The Campbell's Mona monkeys feed mainly on fruit, young shoots of leaves and insects but they are often spotted on the outskirts of the villages while stealing food from the villagers.
This behavior is normally tolerated, sometimes even encouraged, by villagers who deliberately leave food to the monkeys.
The Campbell's Mona monkeys sometimes feed at village rubbish heaps, eating food waste, cassava husks and yam.
The Western black-and-white colobus mainly feed on tree leaves, although sometimes they eat flowers and fruit; this species is able to digest the foliage much more effectively than the Campbell's Mona monkeys.
No Western black-and-white colobus has ever been observed feeding on the heaps of village rubbish, although occasionally they venture out of the forest and roam the villages to lick the earthen walls of the huts, presumably to get minerals and salts.
The legends of the Sacred Monkeys of Boabeng Fiema
According to traditional belief, the monkeys are the progeny of the god Daworoh, the god of Boabeng, and Abodwo, the god of Fiema.
Another legend tells how a Boabeng hunter, entering the forest, found a vase covered with a calico, a fetish of the Daworo spirit, protected by two Campbell's Mona monkeys and two Western black-and-white colobus, the hunter could not kill the monkeys, remaining as if he was hypnotized by them, but decided to bring the fetish found in the forest to the village, the monkeys, who were guarding the fetish, followed the man to his hut.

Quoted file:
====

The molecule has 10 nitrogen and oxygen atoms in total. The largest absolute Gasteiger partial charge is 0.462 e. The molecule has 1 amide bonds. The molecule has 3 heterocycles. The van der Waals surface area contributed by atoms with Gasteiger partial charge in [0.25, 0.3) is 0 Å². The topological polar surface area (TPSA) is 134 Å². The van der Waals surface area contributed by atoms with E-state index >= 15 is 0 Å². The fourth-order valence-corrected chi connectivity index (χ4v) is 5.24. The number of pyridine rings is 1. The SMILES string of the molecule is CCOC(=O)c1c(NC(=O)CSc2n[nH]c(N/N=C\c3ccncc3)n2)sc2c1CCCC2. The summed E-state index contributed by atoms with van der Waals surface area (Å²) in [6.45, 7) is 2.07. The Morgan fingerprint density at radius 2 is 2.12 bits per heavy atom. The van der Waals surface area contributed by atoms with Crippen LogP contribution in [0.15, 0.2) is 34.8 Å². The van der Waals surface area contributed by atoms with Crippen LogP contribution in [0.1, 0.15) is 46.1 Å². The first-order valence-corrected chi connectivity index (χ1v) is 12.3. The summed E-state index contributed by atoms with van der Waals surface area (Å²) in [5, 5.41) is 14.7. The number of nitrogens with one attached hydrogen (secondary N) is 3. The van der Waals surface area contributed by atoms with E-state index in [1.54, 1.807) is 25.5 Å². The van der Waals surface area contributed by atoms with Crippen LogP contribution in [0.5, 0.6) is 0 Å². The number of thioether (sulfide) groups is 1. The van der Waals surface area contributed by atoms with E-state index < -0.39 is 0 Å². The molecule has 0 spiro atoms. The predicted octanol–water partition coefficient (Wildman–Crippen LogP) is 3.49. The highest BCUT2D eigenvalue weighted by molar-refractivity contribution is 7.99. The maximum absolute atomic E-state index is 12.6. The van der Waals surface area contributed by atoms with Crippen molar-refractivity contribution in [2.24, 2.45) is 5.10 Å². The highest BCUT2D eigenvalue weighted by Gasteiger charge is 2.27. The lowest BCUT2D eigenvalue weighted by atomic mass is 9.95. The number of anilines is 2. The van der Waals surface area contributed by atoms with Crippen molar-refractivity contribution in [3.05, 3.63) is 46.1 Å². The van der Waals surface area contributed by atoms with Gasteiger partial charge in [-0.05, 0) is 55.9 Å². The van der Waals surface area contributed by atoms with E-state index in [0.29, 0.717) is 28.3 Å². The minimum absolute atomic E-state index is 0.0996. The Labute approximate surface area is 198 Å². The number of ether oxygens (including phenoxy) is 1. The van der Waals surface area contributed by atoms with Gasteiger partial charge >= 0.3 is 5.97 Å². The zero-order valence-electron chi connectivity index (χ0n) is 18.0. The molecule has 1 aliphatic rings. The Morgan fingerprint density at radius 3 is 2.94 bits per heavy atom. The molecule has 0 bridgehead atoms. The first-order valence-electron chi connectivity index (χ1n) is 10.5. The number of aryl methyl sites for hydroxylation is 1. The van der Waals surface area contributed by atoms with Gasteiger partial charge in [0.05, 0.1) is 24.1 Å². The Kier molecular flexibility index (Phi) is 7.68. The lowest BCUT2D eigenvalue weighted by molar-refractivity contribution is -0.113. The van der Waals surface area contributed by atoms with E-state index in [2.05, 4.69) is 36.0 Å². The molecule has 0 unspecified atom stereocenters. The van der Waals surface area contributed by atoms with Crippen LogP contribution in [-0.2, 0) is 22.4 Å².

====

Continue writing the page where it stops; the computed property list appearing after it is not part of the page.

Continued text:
The hunter decided to consult an oracle to find out which relationship linked the fetish to the mysterious monkeys, the oracle declared that the monkeys should not be killed or wounded because they were sacred as daughters of the Daworo fetish.
By the time passing, the number of monkeys increased and even the fortunes of the hunter increased, who attributed its improved material condition to the monkeys, this led to a symbiotic relationship that, for the inhabitants of the village, has remained until today.
Another legend tells how a sorcerer had the ability to turn men into monkeys, this was a very useful trick during battles, the warriors could move and hide in the forest under the guise of harmless monkeys and then turn back into men and fight taking advantage of the element of surprise.
But during a battle the sorcerer died and therefore was no longer able to bring back to life some warrior monkeys, from that moment the primates were associated and identified as those soldiers who never went back to the human status.
The inhabitants believe that when a group of Western black-and-white colobus emits an unusual noise between 11 pm and midnight, an elderly person in the twin villages of Fiema-Boabeng will die.
Another local legend tells that if a fortune teller wanders in the forest for seven nights between one and two in the morning, after the seventh night the monkeys talk to him and predict the future.
Ceremonies related to the Sacred Monkeys of Boabeng Fiema
The monkeys, who die by accident or naturally, are buried by the Fetish Priest of Daworo; the funeral rite is identical to that reserved to human beings, a coffin is used inside which the monkey is wrapped in a cotton cloth.
The Fetish Priest also performs an annual purification ceremony to pacify the souls of the ancestors and of the gods, for the good health of the villagers and of all the monkeys.